If it's a case of you being a perfectionist and just feeling the need to constantly fix something (often something that really doesn't need fixing/blending/touching up) practice giving yourself a set timeframe and then STOP. Make yourself stop and take a break. It's when you're obsessing over it that it becomes a problem so step away.

If you do that during TF* or collaborations where all involved are a bit more lenient with their time maybe you'll find that all you really need is an hour and the rest is just unnecessary obsessing.

Then limit yourself to 30 minutes and see the results. Have a photo taken and compare the 2 hr, 1 hr and 30 minute prep time. Was there a massive difference between the results?

You just need to condition yourself.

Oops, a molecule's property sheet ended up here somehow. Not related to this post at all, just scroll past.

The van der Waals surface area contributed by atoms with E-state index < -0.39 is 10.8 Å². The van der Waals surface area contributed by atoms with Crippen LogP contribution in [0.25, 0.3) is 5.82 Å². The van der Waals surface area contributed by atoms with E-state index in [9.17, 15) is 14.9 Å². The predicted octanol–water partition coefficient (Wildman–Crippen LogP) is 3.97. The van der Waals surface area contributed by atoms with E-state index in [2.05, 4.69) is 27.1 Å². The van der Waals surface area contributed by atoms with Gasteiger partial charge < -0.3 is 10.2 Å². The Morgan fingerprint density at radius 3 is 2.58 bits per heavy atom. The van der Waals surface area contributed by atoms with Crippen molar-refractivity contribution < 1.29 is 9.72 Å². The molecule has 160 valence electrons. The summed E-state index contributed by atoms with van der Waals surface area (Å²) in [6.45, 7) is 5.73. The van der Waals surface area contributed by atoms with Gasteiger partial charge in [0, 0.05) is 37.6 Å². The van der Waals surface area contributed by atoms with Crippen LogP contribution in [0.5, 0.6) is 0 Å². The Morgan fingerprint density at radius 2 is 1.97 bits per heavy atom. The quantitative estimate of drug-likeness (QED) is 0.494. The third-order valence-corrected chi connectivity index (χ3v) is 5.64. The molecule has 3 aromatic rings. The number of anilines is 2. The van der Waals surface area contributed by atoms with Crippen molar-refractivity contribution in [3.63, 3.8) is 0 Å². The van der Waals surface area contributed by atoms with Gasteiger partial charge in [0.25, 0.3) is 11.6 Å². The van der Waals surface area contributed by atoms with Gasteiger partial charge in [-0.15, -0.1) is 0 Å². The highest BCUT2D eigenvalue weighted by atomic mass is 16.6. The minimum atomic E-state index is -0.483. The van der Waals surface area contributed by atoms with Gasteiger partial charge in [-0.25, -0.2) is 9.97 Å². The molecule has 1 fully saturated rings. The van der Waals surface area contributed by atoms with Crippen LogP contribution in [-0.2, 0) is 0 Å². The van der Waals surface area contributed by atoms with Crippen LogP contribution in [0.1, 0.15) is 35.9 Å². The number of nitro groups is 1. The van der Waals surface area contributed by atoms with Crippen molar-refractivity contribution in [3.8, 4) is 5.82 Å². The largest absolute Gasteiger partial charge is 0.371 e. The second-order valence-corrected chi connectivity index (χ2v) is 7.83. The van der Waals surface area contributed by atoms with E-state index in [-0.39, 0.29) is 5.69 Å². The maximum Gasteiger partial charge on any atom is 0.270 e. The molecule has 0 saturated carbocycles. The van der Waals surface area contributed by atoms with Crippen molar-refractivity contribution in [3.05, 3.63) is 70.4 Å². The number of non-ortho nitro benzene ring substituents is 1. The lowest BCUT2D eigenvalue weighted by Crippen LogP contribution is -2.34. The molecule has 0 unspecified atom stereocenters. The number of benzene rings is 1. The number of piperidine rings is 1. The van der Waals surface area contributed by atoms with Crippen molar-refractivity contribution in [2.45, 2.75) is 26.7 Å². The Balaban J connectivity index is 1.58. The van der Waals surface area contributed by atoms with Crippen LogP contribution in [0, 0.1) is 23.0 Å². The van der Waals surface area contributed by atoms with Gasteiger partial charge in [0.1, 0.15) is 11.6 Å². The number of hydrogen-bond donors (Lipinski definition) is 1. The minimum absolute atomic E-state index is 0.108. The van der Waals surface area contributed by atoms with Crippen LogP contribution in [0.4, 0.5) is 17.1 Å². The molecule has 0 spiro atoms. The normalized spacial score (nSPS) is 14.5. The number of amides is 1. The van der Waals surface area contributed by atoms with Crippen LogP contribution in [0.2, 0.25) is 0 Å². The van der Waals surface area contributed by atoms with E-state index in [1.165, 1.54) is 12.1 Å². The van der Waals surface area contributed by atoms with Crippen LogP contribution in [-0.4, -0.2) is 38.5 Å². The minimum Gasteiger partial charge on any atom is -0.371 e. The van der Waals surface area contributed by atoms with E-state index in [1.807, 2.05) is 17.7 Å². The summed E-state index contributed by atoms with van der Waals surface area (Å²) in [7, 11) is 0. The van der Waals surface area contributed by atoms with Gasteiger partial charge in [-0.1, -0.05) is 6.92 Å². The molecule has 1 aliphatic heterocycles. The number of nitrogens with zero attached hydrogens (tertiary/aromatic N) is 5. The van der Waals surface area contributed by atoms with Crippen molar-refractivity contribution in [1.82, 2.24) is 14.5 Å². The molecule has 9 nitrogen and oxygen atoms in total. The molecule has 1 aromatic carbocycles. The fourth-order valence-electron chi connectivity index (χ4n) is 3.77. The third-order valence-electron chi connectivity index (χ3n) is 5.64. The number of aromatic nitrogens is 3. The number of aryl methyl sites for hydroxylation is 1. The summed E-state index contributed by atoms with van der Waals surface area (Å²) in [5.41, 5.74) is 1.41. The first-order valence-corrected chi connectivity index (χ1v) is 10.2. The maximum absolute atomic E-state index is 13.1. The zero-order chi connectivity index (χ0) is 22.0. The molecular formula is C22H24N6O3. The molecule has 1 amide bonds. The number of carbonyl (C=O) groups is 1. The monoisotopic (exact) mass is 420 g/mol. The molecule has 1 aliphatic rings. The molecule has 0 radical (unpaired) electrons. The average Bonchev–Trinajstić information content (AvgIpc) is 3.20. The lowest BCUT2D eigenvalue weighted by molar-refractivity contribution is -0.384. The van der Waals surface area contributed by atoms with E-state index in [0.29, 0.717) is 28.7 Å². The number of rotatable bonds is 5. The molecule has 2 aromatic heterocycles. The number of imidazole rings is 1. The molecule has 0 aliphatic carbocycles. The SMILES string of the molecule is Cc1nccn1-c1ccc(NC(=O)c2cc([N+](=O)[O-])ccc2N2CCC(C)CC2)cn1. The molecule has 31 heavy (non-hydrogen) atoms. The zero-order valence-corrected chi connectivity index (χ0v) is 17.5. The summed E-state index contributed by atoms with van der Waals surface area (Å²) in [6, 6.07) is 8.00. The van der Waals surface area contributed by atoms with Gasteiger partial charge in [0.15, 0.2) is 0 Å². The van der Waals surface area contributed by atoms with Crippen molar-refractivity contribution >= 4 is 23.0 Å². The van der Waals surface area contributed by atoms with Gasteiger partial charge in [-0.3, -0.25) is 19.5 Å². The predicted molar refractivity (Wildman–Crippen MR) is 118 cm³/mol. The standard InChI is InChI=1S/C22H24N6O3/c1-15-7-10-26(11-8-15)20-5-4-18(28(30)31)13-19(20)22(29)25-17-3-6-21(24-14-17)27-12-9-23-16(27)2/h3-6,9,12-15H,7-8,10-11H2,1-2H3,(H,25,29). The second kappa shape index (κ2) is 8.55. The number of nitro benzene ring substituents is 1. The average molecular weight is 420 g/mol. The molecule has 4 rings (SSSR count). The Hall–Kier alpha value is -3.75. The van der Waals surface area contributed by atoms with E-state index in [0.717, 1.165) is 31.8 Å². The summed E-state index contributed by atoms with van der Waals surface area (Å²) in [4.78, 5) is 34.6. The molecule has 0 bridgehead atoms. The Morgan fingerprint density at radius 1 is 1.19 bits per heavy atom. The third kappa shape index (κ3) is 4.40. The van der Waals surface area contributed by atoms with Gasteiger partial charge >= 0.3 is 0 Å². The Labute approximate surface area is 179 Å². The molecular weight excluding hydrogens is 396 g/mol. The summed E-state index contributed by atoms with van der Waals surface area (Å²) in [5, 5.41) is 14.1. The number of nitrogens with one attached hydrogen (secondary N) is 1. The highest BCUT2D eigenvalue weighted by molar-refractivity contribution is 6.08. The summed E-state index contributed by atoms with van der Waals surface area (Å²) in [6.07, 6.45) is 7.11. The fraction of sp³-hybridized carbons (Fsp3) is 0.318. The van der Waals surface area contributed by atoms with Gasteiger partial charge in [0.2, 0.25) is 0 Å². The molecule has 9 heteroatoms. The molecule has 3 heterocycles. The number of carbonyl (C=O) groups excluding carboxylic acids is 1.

Nov 05 12 10:02 am Link

Makeup Artist

Tegan Lynn MUA

Posts: 511

Kitchener, Ontario, Canada

Michael Pandolfo wrote:
If it's a case of you being a perfectionist and just feeling the need to constantly fix something (often something that really doesn't need fixing/blending/touching up) practice giving yourself a set timeframe and then STOP. Make yourself stop and take a break. It's when you're obsessing over it that it becomes a problem so step away.

You just need to condition yourself.

I agree with this advice. It's difficult to look at your work and not see every little tiny possible detail wrong with it. You just need to practice and train yourself out of it.

Nov 05 12 10:10 am Link

Photographer

M Pandolfo Photography

Posts: 12116

Tampa, Florida, US

Tegan Lynn MUA wrote:
I agree with this advice. It's difficult to look at your work and not see every little tiny possible detail wrong with it. You just need to practice and train yourself out of it.